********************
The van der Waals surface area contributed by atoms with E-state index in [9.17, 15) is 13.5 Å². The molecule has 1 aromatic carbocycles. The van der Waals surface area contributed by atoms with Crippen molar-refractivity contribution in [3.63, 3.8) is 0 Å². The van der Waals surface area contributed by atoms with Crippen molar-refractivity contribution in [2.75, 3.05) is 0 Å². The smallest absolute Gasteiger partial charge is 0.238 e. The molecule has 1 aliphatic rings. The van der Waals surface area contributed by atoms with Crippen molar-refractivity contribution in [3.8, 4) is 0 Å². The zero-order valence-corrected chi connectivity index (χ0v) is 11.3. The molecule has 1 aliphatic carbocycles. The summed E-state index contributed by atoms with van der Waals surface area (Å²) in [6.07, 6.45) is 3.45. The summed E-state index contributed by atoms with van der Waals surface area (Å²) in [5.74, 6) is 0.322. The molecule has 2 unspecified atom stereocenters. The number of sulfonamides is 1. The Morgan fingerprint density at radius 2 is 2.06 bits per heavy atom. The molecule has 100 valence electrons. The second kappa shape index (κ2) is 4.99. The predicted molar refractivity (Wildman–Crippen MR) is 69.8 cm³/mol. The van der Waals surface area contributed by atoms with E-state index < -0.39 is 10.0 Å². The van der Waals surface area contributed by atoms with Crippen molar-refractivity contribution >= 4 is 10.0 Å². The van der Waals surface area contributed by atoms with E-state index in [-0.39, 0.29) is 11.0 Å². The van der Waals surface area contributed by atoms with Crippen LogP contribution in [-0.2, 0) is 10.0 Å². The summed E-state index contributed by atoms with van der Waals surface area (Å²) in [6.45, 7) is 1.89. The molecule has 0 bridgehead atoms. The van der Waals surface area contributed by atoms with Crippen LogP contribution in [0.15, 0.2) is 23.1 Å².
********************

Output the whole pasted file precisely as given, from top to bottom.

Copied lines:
The van der Waals surface area contributed by atoms with E-state index in [9.17, 15) is 13.5 Å². The molecule has 1 aromatic carbocycles. The van der Waals surface area contributed by atoms with Crippen molar-refractivity contribution in [3.63, 3.8) is 0 Å². The van der Waals surface area contributed by atoms with Crippen molar-refractivity contribution in [2.75, 3.05) is 0 Å². The smallest absolute Gasteiger partial charge is 0.238 e. The molecule has 1 aliphatic rings. The van der Waals surface area contributed by atoms with Crippen molar-refractivity contribution in [3.8, 4) is 0 Å². The zero-order valence-corrected chi connectivity index (χ0v) is 11.3. The molecule has 1 aliphatic carbocycles. The summed E-state index contributed by atoms with van der Waals surface area (Å²) in [6.07, 6.45) is 3.45. The summed E-state index contributed by atoms with van der Waals surface area (Å²) in [5.74, 6) is 0.322. The molecule has 2 unspecified atom stereocenters. The number of sulfonamides is 1. The Morgan fingerprint density at radius 2 is 2.06 bits per heavy atom. The molecule has 100 valence electrons. The second kappa shape index (κ2) is 4.99. The predicted molar refractivity (Wildman–Crippen MR) is 69.8 cm³/mol. The van der Waals surface area contributed by atoms with E-state index < -0.39 is 10.0 Å². The van der Waals surface area contributed by atoms with Crippen molar-refractivity contribution >= 4 is 10.0 Å². The van der Waals surface area contributed by atoms with E-state index in [-0.39, 0.29) is 11.0 Å². The van der Waals surface area contributed by atoms with Crippen LogP contribution in [-0.2, 0) is 10.0 Å². The summed E-state index contributed by atoms with van der Waals surface area (Å²) in [6.45, 7) is 1.89. The molecule has 0 bridgehead atoms. The van der Waals surface area contributed by atoms with Crippen LogP contribution in [0.15, 0.2) is 23.1 Å².